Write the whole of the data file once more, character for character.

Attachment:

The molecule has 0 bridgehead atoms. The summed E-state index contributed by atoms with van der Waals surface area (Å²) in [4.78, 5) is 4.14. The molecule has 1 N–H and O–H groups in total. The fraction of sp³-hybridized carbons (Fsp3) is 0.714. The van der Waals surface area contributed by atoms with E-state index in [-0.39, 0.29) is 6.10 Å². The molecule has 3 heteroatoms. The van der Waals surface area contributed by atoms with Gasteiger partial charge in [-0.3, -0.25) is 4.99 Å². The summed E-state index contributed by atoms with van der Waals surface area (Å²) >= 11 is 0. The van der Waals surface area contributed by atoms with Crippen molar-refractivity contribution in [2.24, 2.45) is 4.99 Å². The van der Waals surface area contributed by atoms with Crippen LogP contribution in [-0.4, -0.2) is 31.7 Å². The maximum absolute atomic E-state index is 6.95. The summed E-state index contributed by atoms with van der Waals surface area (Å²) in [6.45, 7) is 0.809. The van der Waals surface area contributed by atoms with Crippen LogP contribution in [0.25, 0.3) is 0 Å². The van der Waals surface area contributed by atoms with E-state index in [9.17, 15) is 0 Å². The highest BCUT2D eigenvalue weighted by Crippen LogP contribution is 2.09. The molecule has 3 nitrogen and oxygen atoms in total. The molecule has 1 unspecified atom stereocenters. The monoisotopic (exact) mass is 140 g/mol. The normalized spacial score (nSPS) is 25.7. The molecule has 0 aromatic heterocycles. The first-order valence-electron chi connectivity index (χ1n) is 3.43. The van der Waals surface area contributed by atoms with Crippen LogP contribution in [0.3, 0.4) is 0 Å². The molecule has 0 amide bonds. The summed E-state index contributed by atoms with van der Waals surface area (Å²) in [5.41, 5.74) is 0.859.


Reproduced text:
The molecule has 0 bridgehead atoms. The summed E-state index contributed by atoms with van der Waals surface area (Å²) in [4.78, 5) is 4.14. The molecule has 1 N–H and O–H groups in total. The fraction of sp³-hybridized carbons (Fsp3) is 0.714. The van der Waals surface area contributed by atoms with E-state index in [-0.39, 0.29) is 6.10 Å². The molecule has 3 heteroatoms. The van der Waals surface area contributed by atoms with Gasteiger partial charge in [-0.3, -0.25) is 4.99 Å². The summed E-state index contributed by atoms with van der Waals surface area (Å²) >= 11 is 0. The van der Waals surface area contributed by atoms with Crippen molar-refractivity contribution in [2.24, 2.45) is 4.99 Å². The van der Waals surface area contributed by atoms with Crippen LogP contribution in [-0.4, -0.2) is 31.7 Å². The maximum absolute atomic E-state index is 6.95. The summed E-state index contributed by atoms with van der Waals surface area (Å²) in [6.45, 7) is 0.809. The van der Waals surface area contributed by atoms with Crippen LogP contribution in [0.25, 0.3) is 0 Å². The van der Waals surface area contributed by atoms with E-state index in [9.17, 15) is 0 Å². The highest BCUT2D eigenvalue weighted by Crippen LogP contribution is 2.09. The molecule has 3 nitrogen and oxygen atoms in total. The molecule has 1 unspecified atom stereocenters. The monoisotopic (exact) mass is 140 g/mol. The normalized spacial score (nSPS) is 25.7. The molecule has 0 aromatic heterocycles. The first-order valence-electron chi connectivity index (χ1n) is 3.43. The van der Waals surface area contributed by atoms with Crippen LogP contribution in [0.3, 0.4) is 0 Å². The molecule has 0 amide bonds. The summed E-state index contributed by atoms with van der Waals surface area (Å²) in [5.41, 5.74) is 0.859.